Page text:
Did you want to know the whole story behind Lauryn Hill’s refusal to pay taxes for two years? Neither did we. But the singer felt compelled to write a meandering explanation on why she didn’t pay taxes on her $1.8 million income. If you feel like reading a bunch of bull, knock yourself out.
When Dubliners throw coins, Kanye West throws shade. The rapper stopped his show after discovering someone had thrown a coin up on stage, and then blamed the coin for messing up his flow, saying “Don’t throw no hard sh** onstage.” Yeah guys, only the soft variety, please.
His debut album, Brown Sugar launched him into super-stardom in 1995 and helped the neo-soul movement gain real traction on the mainstream. His single “Lady” peaked at #10 on the Billboard Hot 100 chart and was a major commercial success. He appeared on Lauryn Hill’s track “Nothing Even Matters,” from her groundbreaking album, The Miseducation of Lauryn Hill, and recorded his hit single “Devil’s Pie” for the film Belly in 1998. To top it off, he fathered a child with fellow neo-soul star Angie Stone.
D’Angelo’s sophomore album Voodoo debuted at #1 in 2000 and won two Grammy Awards for Best R&B Album and Best Male R&B Vocal Performance. It was ranked #488 on Rolling Stone’s list of 500 Greatest Albums of All Time in 2003. The album’s second single, “Untitled (How Does It Feel),” was nominated for four MTV Video Music Awards and is ranked #44 on VH-1’s list of 100 Greatest Videos Of All Time.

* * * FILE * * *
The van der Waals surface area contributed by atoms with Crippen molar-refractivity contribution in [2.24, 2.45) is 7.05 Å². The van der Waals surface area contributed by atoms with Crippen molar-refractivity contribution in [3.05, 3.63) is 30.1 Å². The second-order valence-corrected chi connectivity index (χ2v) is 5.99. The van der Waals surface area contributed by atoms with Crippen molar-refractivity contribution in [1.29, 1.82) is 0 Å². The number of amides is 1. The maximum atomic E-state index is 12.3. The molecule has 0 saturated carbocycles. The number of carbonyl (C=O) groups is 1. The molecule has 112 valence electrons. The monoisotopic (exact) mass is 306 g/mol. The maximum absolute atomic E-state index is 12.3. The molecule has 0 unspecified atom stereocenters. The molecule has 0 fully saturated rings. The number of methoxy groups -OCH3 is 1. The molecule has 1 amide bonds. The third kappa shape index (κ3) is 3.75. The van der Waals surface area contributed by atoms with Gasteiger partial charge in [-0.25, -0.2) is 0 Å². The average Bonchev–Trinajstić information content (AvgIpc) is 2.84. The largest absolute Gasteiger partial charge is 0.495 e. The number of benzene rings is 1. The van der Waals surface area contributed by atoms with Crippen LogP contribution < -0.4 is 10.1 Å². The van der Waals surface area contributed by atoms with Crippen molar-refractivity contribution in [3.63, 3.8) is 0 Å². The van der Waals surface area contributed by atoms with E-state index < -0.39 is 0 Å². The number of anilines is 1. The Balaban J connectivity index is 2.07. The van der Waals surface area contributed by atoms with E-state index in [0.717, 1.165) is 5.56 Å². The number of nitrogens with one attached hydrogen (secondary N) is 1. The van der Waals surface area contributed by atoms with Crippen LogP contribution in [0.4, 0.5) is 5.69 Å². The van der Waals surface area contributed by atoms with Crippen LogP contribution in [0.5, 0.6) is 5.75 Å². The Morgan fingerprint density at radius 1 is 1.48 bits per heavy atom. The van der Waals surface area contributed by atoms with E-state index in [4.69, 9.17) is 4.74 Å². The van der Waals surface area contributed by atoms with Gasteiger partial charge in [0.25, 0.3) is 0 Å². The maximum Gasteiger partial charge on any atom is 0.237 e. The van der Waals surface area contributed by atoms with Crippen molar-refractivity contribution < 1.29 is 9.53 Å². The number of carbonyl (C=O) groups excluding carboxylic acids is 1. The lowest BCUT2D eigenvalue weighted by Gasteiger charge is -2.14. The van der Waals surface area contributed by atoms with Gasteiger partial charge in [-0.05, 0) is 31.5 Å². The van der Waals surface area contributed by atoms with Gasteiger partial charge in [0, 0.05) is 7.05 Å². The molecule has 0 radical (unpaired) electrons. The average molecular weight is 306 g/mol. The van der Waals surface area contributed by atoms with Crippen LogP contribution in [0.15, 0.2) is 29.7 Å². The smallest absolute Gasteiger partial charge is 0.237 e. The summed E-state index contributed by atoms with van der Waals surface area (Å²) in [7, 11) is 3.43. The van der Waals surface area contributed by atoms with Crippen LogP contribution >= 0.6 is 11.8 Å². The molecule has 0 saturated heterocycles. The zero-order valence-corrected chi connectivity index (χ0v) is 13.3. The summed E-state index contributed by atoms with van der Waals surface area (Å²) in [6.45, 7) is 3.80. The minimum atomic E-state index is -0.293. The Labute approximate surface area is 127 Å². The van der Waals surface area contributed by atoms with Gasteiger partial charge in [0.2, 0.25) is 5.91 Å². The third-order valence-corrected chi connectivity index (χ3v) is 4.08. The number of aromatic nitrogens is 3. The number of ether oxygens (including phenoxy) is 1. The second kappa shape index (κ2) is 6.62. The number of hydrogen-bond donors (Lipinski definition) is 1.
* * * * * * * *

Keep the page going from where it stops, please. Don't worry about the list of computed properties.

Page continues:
He seemed to be on top of the world when he suddenly vanished from the public eye. Rumors of drug addiction swirled and D’Angelo all but disappeared, abandoning his place among music’s elite. In a recent interview with GQ, Michael “D’Angelo’ Archer finally let the world in on the dark hole he’s been hiding in for the last twelve years.
For those who got MGMT fever listening to their vocals on Kid Cudi’s “Pursuit of Happiness,” the wait is (almost) over. Today MGMT released the first track off their upcoming surfer pop album, Congratulations. This one is called “Flash Delirium” and it is available FREE FOR DOWNLOAD on the band’s Web site. Dance, little children, dance.
The music industry lost another world-weary hero this week. First Vic Chesnutt, and now Mark Linkous of Sparklehorse— a frequent Chesnutt collaborator. Linkous reportedly died from a self-inflicted stab wound outside a friend’s home in Tennessee. As Sparklehorse, Linkous released 4 studio albums (with a 5th on the way), toured with Radiohead and collaborated with the likes of Tom Waits, PJ Harvey and, most recently, Danger Mouse. The duo was entrenched in a legal dispute with Danger Mouse’s record label, EMI, for the rights to release their album Dark Night of the Soul, but had recently reached an agreement.
On a personal note, I interviewed Linkous after the release of his stunning 2001 album, It’s a Wonderful Life, at his farm in Virginia, and found the man behind the musical genius to be a quiet, gentle soul who entertained all my fumbling questions with grace and kindness. R.I.P., Mark.
Could it be true? Through his alter ego, Raaaaaaaandy (yeah, that’s 8 A’s), comedian Aziz Ansari has accused Justin Bieber of ripping off his song “Baby, Baby” in the teen idol’s current hit, “Baby.” According to the re-enactment footage, Bieber stole the music and lyrics after pistol whipping poor Raaaaaaaandy in the studio. That’s so Bieber! Check out the Funny Or Die clip here.
• Wayne Coyne wants Justin Timberlake for new Flaming Lips movie
• D’Angelo goes to the clink for soliciting sex
• T.I. back with new track, “I’m Back”
• Lil Wayne gets sentenced (finally) to a year in jail
• Eminem & Lil Wayne video for “Drop the World”
• Jay Z documentary in the works
• Mary J. Blige gets the led out with more Zeppelin covers